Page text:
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“Hoping To Cash In”: The GOP Versus Hillary Clinton’s Celebrity

I’m not sure whether to file this under “pointless” or just “dumb,” but the Republican National Committee is threatening to boycott NBC and CNN if they go forward with, respectively, a mini-series and a documentary about former Secretary of State Hillary Clinton. I guess you could file it under “oblivious”?

Here’s why: The last time I checked, Republicans were supposed to be fierce defenders of the free market. And to the extent that these companies are trying to catch the Hillary ’16 presidential wave, it’s more likely that they’re hoping to cash in on it rather than promote it.

Earlier today, the Republican National Committee issued a release saying that if NBC and CNN go ahead with their plans, Chairman Reince Priebus “will seek a binding vote of the RNC to prevent the committee from partnering with these networks in 2016 primary debates or sanctioning debates they sponsor.”

It goes without saying that media companies shouldn’t let political parties dictate their programming choices. But honestly, this is silly. Yes, Hillary Clinton is widely expected to run for president in three years. So are a lot of people, but she’s also the biggest celebrity in the potential presidential field, and by a long shot (sorry, Donald Trump, I’m only referring to serious potential candidates).

Does it make good business sense for these companies to try to capitalize on that celebrity? Yes. So much so that you’d think there would be a Hillary Clinton move in the works … which, it turns out, there is. NBC announcing a miniseries about Kirsten Gillibrand or Peter King would raise eyebrows. About Hillary Clinton? Come on.

Occam’s Razor (the maxim that the simplest explanation is usually the correct one)  applies here: The simpler explanation – that two media conglomerates think there’s a market for Hillary-related programming – is more plausible than the idea that they are engaged in a vast, collusive media conspiracy to promote the candidacy of someone who has universal name recognition and is already widely seen as the most likely person to become the next president.

Were I conspiratorially minded, I might suggest that the GOP really doesn’t want CNN and NBC to broadcast its presidential debates in 2016. There’s fairly wide agreement that the party did itself no favors with the traveling circus that was the 2012 primary debates. So limiting both the number and the reach of its 2016 tilts in one fell swoop? Well that would be a win-win. Could that be what this is all about? Alas, probably not.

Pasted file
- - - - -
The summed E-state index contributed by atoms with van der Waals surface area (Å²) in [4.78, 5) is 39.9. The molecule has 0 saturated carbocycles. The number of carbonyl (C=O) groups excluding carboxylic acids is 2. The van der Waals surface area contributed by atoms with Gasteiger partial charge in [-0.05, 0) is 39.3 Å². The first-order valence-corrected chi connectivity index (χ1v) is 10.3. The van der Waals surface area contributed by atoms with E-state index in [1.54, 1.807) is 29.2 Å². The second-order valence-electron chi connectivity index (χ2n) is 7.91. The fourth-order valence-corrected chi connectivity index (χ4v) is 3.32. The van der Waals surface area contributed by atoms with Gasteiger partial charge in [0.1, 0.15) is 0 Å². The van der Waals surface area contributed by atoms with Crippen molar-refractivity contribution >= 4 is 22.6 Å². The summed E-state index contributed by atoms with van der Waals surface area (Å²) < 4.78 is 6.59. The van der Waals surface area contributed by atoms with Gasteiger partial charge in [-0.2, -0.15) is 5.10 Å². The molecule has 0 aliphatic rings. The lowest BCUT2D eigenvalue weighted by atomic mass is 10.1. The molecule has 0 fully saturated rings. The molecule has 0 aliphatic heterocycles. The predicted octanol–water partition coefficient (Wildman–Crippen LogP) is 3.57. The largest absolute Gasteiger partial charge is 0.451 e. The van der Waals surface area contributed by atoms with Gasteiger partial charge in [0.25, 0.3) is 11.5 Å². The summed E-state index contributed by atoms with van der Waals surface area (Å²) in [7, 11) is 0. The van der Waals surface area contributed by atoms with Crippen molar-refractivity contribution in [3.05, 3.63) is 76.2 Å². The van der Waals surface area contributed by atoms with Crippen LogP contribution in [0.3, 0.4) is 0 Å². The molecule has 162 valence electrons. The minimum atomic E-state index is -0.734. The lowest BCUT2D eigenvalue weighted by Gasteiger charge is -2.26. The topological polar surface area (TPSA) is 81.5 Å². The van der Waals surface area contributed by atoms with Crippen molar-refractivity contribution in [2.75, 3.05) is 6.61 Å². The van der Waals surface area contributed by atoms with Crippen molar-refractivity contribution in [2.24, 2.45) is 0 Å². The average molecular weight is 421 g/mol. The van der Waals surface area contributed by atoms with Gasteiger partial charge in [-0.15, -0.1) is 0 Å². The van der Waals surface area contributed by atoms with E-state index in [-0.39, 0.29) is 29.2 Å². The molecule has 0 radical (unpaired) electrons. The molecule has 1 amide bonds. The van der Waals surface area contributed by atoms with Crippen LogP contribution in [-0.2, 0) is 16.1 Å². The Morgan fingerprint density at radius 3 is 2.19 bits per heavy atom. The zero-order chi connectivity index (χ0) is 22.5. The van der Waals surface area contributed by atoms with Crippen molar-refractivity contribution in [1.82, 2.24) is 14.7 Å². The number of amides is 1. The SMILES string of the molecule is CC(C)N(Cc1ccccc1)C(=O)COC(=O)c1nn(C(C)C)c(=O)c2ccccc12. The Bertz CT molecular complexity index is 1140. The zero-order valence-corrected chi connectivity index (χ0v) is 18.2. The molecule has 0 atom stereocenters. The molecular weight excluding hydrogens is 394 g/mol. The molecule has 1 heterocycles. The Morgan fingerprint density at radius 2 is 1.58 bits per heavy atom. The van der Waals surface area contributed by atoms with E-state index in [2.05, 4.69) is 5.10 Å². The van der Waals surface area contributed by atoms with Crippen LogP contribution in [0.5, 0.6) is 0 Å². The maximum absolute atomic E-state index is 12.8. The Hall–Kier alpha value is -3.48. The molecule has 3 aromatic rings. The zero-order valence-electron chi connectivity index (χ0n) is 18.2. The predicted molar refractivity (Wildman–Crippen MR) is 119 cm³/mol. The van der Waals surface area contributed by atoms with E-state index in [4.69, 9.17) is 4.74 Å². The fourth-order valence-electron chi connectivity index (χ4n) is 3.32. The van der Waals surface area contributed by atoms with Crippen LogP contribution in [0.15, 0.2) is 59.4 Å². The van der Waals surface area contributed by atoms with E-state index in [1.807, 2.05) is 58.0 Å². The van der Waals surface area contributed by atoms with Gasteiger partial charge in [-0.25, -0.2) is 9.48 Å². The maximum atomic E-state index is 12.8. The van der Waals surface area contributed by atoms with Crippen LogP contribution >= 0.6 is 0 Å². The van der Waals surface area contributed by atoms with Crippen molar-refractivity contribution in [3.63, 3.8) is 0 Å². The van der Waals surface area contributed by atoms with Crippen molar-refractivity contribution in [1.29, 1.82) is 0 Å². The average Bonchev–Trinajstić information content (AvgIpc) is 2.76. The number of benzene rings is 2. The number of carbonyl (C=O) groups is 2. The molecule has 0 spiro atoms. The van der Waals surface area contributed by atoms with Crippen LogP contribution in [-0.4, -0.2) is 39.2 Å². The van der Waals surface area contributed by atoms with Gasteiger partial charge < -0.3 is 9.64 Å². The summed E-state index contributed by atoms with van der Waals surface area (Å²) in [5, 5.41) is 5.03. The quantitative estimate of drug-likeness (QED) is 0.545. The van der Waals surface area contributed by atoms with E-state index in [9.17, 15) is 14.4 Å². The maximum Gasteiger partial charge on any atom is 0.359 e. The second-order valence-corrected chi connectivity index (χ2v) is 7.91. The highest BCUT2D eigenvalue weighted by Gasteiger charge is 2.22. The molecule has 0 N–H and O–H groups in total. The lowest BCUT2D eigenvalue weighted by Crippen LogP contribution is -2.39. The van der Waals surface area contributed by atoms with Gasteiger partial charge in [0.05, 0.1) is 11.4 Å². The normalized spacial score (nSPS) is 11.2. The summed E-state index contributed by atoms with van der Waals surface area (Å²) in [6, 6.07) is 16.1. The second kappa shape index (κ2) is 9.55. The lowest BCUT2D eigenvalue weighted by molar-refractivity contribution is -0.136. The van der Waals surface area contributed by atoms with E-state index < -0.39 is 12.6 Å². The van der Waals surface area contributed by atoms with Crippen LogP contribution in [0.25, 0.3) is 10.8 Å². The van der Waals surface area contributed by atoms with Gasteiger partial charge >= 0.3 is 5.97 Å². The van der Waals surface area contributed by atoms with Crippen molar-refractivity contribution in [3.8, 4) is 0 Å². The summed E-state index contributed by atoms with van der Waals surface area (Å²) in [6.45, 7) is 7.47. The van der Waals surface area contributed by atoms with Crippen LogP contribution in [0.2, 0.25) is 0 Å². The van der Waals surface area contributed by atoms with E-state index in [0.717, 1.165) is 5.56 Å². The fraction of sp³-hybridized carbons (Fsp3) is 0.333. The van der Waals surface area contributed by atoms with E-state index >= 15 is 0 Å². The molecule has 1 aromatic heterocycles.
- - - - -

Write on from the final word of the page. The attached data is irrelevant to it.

So what are Republicans up to? Part of this is probably working the ref: They likely hope that whoever writes the scripts for these shows will bend over backward to make them – to borrow a phrase – fair and balanced, putting extra emphasis on her shortcomings in order to stay the braying on the right. (And if any conservatives want to argue that content is beside the point because any exposure is good exposure, please explain to me what exactly is the problem with Jane Fonda playing Nancy Reagan.) And probably the RNC is itself trying to capitalize on Hillary Clinton’s celebrity by issuing a press release about her.

 

By: Robert Schlesinger, U. S. News and World Report, August 5, 2013

August 7, 2013 - Posted by | Election 2016 | , , , , , , , ,

1 Comment »

  1. The complaint is also reflexive. The right wing’s bid for populism is based on a faux outrage. They foster the belief that the world is controlled by conspiracies by “elites”; the list is pretty familiar: “liberals,” “socialists,” most scientists (except the “thousands” of good ones who deny man-made climate change and evolution), university professors, Hollywood producers and stars, civil rights activists, unions, etc. This outrage is what they give the people who are really starving for populism (and the Democrats are incapable of giving it to them, because they made the decision that they need Wall Street too). So the GOP reflexively (as does Fox) throws red meat to the masses. It doesn’t have to make sense. It doesn’t have to fit perfectly with any other narrative. All it has to do is help create the constant background radiation of outrage. That way they can continue to talk in “flash points”–words that are associated with the outrage and produce visceral responses in their listeners. They once made Hillary into a “flash point.” When Obama got the nomination they tried to peel off women by making Clinton the “victim.” Now they have to undo that.

    Like

    Comment by DK Fennell | August 7, 2013 | Reply


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